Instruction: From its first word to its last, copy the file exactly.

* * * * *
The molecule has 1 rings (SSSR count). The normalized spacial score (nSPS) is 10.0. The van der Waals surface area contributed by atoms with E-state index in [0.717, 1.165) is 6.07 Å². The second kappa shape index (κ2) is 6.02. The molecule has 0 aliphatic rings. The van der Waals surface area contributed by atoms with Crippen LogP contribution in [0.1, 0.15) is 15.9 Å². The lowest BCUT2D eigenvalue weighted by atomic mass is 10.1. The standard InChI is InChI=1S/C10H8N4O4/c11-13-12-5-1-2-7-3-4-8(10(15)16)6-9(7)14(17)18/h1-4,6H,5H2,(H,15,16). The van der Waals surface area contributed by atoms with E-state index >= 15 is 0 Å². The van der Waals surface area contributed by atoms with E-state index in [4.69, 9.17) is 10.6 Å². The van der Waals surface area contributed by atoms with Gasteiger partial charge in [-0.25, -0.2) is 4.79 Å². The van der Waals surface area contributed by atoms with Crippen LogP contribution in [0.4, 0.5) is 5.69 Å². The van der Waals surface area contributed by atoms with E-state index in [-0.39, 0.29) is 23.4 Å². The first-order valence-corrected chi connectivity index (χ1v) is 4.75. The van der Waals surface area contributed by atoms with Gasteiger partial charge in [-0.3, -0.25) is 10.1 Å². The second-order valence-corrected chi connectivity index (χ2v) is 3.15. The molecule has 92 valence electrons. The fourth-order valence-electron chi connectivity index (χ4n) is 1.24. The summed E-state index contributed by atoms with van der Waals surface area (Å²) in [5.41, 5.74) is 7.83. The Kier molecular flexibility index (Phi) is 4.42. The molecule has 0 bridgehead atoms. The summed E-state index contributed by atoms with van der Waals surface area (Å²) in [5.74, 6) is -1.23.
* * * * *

The molecule has 1 rings (SSSR count). The normalized spacial score (nSPS) is 10.0. The van der Waals surface area contributed by atoms with E-state index in [0.717, 1.165) is 6.07 Å². The second kappa shape index (κ2) is 6.02. The molecule has 0 aliphatic rings. The van der Waals surface area contributed by atoms with Crippen LogP contribution in [0.1, 0.15) is 15.9 Å². The lowest BCUT2D eigenvalue weighted by atomic mass is 10.1. The standard InChI is InChI=1S/C10H8N4O4/c11-13-12-5-1-2-7-3-4-8(10(15)16)6-9(7)14(17)18/h1-4,6H,5H2,(H,15,16). The van der Waals surface area contributed by atoms with E-state index >= 15 is 0 Å². The van der Waals surface area contributed by atoms with E-state index in [4.69, 9.17) is 10.6 Å². The van der Waals surface area contributed by atoms with Gasteiger partial charge in [-0.25, -0.2) is 4.79 Å². The van der Waals surface area contributed by atoms with Crippen LogP contribution in [0.4, 0.5) is 5.69 Å². The van der Waals surface area contributed by atoms with E-state index in [-0.39, 0.29) is 23.4 Å². The first-order valence-corrected chi connectivity index (χ1v) is 4.75. The van der Waals surface area contributed by atoms with Gasteiger partial charge in [-0.3, -0.25) is 10.1 Å². The second-order valence-corrected chi connectivity index (χ2v) is 3.15. The molecule has 92 valence electrons. The fourth-order valence-electron chi connectivity index (χ4n) is 1.24. The summed E-state index contributed by atoms with van der Waals surface area (Å²) in [5.41, 5.74) is 7.83. The Kier molecular flexibility index (Phi) is 4.42. The molecule has 0 bridgehead atoms. The summed E-state index contributed by atoms with van der Waals surface area (Å²) in [5.74, 6) is -1.23.